Oh, the utter confusion of mind, the wreck of faith and opinion, the blackness and void, the dreary skepticism, the hopelessness, which would have been my lot, the pledge of the outer darkness to come, had I been afraid to follow Him! 

In the face of all these defections, it is essential that every Catholic is equipped with what they need to keep the faith themselves, and to assist those around them. 

Theological understanding is poor  

Much of the material online is simplistic, low quality or misleading – as are the various theories proposed to explain our situation. There are some who wish to bury their heads in the sand, and pretend that the challenge presented by our current situation is not as great as it may seem – and that it is exaggerated by those who have an “agenda” opposed to Francis.  

While some might be satisfied with this, many are not.  

It is not enough to know lots of individual details about the Catholic faith, history and the current crisis. Nor is it enough to be able to defend controverted doctrines about Our Lady or the sacraments against tired anti-Catholic objections.  

The problem is more fundamental, and so our theological grasp must be more fundamental too. 

Modern attempts to demonstrate the reasonableness and truth of the Catholic religion follow a different approach – and their efficiency is highly questionable. We need to return to the scholastic, fundamental theology from before the religious revolution of Vatican II. 

As Our Lord said in the Gospel:  

[N]o man drinking old hath presently a mind to new: for he saith: The old is better. (Luke 5.39) 

What many need – for themselves, and to assist others – is a full, systematic understanding of the discipline of natural and fundamental theology – broken down into simpler language and terms than was current before it was basically abandoned at Vatican II, and diffused more widely than it was. 

This is a duty for all, but especially the more educated 

In his classic work This Tremendous Lover, Dom Eugene Boylan lamented that the only time that laymen would read theology would be “from the point of view of apologetic argument than from that of a dogmatic foundation for true devotion.” However, not even this is the case today.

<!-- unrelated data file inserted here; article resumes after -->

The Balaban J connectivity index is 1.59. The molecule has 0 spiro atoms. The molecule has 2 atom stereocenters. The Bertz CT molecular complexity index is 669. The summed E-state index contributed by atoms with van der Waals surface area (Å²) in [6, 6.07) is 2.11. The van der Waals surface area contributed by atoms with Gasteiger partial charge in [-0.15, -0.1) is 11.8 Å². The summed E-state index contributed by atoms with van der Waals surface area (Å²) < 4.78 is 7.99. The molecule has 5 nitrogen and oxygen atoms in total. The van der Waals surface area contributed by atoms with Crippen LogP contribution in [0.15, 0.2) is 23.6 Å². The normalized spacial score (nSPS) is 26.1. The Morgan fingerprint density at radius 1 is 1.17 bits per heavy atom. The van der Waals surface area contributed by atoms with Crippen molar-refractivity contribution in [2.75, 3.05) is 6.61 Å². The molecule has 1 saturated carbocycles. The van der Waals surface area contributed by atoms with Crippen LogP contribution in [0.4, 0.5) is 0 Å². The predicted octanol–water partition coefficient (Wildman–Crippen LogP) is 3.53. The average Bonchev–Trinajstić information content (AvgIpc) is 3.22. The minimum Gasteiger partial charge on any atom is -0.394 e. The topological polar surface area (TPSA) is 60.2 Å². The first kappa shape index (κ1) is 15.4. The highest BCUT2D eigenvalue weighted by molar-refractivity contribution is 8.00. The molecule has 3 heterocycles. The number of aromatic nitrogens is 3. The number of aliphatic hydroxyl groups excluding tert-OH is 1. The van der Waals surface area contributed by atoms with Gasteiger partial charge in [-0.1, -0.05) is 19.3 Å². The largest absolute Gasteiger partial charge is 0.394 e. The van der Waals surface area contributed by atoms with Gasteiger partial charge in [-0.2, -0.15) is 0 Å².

There are many people who are highly accomplished in their fields, and yet whose understanding of the faith is no more sophisticated than that of a high school graduate – if that.   

Our Lord told us that we must become like little children – but this is not to the point here.   

Consider the human hand. If it were to grow and develop as normal except for one finger, we would think that there was a serious problem. Similarly, if a child grows into a man but maintains the limb of a child, he will be debilitated.   

In a similar way, when a man becomes more and more educated – be it in the humanities, the sciences, or with technical skills – but allows his understanding of the Catholic religion to stay at the same level as when he left school, or even to atrophy over time, he is arguably putting himself in an occasion of sin.  

The occasion of sin is that his increased expertise elsewhere will lead him to pride and then to temptations against the faith – a faith which he may come to look down on as simplistic. But this is only possible because of the simplistic and superficial grasp which he has of it – because he neglected to allow his grasp to develop at the same rate as his other knowledge.   

Aside from this, does not God deserve the worship of our intelligence, as well as that of our will? Our Lord told us that we must love God not only with our heart, soul and strength – but also our minds. The theologian Joachim Salaverri talks of the submission of our intelligence to the Church’s teaching as “a great sacrifice from rational individuals”: it is not right to offer God any kind of sacrifice that is withered or impoverished, but rather one that is clean and worthy of him.  

For these reasons, it is essential for the glory of God and for the salvation of souls that we reclaim the tradition of scholastic fundamental theology, and show that the claims of Christ and his one, holy, catholic and apostolic Church – the Roman Church – are indeed unassailable.   

With God’s help, that is what we shall do in this series. 

Further Reading:

Fr. Reginald Garrigou-Lagrange OP – On Divine Revelation (2 vols.)

Fr. Michaele Nicolau SJ – Sacrae Theologiae Summa Vol. IA

Mgr Joseph C. Fenton – Laying the Foundations

Mgr G. Van Noort – The True Religion